“The Town,” A Movie Review

The movie “The Town” is a disaster.  How it got a 92 percent approval rating on rottentomatoes.com is beyond me.  This flic has so many things wrong with it, I almost don’t know where to start with this review.

“The Town” has the same tired plot as “Avatar.”  Boy meets girl under false pretenses, girl falls for boy, girl finds out about the deception and dumps boy.  Boy wins back girl (almost).  Can’t there be a new twist?

The show in several superficial aspects is like “The American.”  Both deal with alienation, violence, and world weariness.  But “The American” does it without all the car chases.  And does it far better.

Speaking of car chases, “The Town” crashes half the police cars in Boston.  And there is so much lead flying around that I caught myself ducking a few times.  This is a testostrone fest, with no good guys.  The actors playing Boston policeman channel the Keystone Kops.  The FBI agents are less lovable than the bad guys (bank robbers).  It seems like half the verbage in the script is either the f*bomb and mf*bomb.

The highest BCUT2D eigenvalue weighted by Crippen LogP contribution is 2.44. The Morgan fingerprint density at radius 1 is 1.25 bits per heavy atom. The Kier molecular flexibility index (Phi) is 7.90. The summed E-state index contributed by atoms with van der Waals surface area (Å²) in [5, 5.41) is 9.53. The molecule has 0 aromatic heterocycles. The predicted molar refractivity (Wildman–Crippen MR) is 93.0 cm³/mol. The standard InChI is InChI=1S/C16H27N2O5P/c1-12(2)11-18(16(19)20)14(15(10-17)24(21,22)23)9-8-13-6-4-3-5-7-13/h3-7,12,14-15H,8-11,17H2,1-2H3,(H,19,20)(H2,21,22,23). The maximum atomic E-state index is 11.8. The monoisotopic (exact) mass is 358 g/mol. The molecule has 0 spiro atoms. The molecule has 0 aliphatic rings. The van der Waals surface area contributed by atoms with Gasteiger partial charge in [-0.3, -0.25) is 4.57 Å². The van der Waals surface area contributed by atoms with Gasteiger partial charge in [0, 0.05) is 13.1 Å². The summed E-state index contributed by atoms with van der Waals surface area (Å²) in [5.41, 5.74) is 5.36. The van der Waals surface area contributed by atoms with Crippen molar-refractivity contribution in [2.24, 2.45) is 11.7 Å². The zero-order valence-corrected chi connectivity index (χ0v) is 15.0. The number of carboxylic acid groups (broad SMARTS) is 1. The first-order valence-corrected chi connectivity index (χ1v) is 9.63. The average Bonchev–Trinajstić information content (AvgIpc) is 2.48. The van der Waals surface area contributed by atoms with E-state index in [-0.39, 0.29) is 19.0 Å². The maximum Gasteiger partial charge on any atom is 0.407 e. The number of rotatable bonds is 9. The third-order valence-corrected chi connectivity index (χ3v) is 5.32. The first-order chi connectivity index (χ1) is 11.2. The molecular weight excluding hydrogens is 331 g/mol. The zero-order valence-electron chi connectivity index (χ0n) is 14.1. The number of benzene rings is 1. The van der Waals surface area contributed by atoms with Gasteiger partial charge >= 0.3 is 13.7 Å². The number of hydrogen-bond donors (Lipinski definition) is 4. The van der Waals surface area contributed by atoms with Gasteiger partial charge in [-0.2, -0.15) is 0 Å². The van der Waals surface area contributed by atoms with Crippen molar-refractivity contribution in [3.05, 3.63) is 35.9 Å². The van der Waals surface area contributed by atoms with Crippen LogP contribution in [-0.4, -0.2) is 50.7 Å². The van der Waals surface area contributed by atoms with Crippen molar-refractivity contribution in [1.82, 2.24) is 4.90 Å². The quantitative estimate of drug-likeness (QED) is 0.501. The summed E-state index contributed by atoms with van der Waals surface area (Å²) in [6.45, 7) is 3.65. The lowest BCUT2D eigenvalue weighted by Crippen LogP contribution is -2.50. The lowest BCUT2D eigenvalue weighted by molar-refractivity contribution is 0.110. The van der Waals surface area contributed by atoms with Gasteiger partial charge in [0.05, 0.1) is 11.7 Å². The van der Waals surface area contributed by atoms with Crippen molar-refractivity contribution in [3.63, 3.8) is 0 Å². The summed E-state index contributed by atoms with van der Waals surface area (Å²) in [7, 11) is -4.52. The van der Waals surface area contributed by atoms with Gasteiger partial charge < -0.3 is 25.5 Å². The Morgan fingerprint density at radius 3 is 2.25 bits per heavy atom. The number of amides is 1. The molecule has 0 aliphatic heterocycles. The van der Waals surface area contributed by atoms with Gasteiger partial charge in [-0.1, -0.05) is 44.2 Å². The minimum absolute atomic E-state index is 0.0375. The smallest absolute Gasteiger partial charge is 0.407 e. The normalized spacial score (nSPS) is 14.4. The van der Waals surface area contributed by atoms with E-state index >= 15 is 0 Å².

Ben Afleck (also the director) has a three-day beard throughout the entire movie (which I assume represents a several months period).  Does he have a razor that leaves him with stubble?

Toward the end of the movie, Ben shoots the balls off the baddest of the bad guys.  (Ben is also a bad guy, but not as bad as the dead eunich.)  And I think the audience is supposed to cheer at this wonderful turn of events.  Rah, Rah.

While Ben tries to give his character some redeeming qualities, I can’t believe for second that the bank manager falls for his pathetic act, either before or after the deception is revealed.

If you are thinking that I didn’t like this movie . . . you are right.  After leaving the movie house, I needed a mental enema.  This will definitely make my ten worst list.

Recommendation:  Skip it, don’t rent it, avoid it at all costs.  Pretend it was never made.

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One Response to “The Town,” A Movie Review

  1. CMrok93 says:

    In lesser hands, the central relationship might not have worked; but Affleck and Hall make it completely believable, adding to the texture of this classy thriller.

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